EU faces challenges to its aid efficiency
Published: 04 December 2010
The EU needs to ensure maximum efficiency in its aid delivery methods if the 2015 MDGs are to be reached, according to a representative from EuropeAid.
Phillipe Loop (Head of Information, Communication and Front Office at EuropeAid) expressed how the "go there and fix it" approach is no longer effective, and that international aid efforts should be "geared towards supporting developing countries in their own efforts".
The EU is dedicated to the UN MDG to spend 0.7% GNI on international development within its original member states (0.33% in new member states) by 2015. However the success of such expenditure is dependent on aid delivery efficiency, particularly if the aid budget reduces due to the current economic crisis faced by some European countries.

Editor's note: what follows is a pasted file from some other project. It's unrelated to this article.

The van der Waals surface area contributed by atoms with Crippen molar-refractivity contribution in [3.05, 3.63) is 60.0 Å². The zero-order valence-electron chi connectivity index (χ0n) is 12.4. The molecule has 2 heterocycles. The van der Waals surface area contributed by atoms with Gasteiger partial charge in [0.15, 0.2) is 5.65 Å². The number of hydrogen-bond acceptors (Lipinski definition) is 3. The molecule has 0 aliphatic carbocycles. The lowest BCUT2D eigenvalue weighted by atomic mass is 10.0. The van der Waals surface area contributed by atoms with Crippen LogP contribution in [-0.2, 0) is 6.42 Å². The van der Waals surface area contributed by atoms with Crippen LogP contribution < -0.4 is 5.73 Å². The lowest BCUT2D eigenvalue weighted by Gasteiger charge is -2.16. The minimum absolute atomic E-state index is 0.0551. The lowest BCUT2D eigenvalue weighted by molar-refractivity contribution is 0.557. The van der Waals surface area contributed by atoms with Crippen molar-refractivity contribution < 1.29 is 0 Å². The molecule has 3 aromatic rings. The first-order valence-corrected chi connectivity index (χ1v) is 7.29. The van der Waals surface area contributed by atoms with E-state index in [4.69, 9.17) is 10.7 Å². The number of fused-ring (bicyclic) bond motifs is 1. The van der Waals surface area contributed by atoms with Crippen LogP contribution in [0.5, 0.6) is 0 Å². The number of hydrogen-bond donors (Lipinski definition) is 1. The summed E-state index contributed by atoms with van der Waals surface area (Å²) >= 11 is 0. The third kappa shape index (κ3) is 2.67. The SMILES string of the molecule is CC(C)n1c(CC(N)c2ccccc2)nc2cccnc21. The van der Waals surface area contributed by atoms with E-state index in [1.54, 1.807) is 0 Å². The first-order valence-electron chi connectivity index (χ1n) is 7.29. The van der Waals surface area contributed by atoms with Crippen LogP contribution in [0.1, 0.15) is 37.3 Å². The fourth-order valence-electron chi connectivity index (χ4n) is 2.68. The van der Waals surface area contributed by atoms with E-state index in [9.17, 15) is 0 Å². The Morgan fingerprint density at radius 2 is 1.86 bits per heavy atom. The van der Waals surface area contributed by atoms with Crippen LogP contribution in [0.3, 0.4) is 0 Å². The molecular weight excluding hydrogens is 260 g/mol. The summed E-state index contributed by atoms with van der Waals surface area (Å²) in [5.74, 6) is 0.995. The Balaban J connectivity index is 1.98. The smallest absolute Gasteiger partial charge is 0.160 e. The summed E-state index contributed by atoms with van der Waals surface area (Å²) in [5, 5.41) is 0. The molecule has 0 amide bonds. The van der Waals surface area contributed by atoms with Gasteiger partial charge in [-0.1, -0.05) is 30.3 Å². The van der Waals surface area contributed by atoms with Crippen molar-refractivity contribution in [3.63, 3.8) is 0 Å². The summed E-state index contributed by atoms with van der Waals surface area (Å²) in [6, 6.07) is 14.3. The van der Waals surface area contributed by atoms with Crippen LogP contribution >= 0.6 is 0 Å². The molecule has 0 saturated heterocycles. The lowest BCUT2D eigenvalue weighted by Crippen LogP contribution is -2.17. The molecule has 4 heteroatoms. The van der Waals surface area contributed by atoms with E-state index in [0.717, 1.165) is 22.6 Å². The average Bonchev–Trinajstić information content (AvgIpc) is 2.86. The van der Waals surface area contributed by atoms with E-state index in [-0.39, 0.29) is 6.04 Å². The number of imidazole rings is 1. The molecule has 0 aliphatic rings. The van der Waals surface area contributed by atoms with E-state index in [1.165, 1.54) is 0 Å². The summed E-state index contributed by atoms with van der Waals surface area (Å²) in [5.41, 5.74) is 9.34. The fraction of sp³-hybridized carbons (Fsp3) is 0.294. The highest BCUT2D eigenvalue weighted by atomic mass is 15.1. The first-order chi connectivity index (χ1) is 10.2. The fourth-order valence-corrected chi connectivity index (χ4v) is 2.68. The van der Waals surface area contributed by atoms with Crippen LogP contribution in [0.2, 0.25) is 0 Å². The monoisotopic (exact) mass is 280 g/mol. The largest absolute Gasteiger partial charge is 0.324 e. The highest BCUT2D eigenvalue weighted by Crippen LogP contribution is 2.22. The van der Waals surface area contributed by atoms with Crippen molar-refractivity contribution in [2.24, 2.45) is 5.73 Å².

Previous aid delivery has focused around 'projects', activities with specific objects and defined timelines. However such work is expensive and aid often does not reach the most under-represented communities. Aid delivery is now being targeted towards other methods which involve supporting partner governments.
Loop described "the rolls royce of development" as 'general budget support', or large monetary transfers to a partner country in support of a national development policy.
The success of aid efforts is measured by a result-orientated monitoring system. Visits are conducted once every six months and results are assessed by impacts which are both immediately visible and forecast wider impact. However Loop admitted that it remains difficult to measure the impact of particular aid delivery methods, as impact relative to aid is difficult to assess. "To measure that you need time. You need a longer track record", he said. "We will most likely never have a system that will be 100% proof.'
He also highlighted the difficult of collecting accurate data in many developing world countries.
Loop also identified weaknesses in the current delivery of aid and the MDGs themselves. He suggested that the focus has been too much on primary education, as despite the fact that EU funding has put 1 million more pupils through primary education, such results are not reflected in secondary education.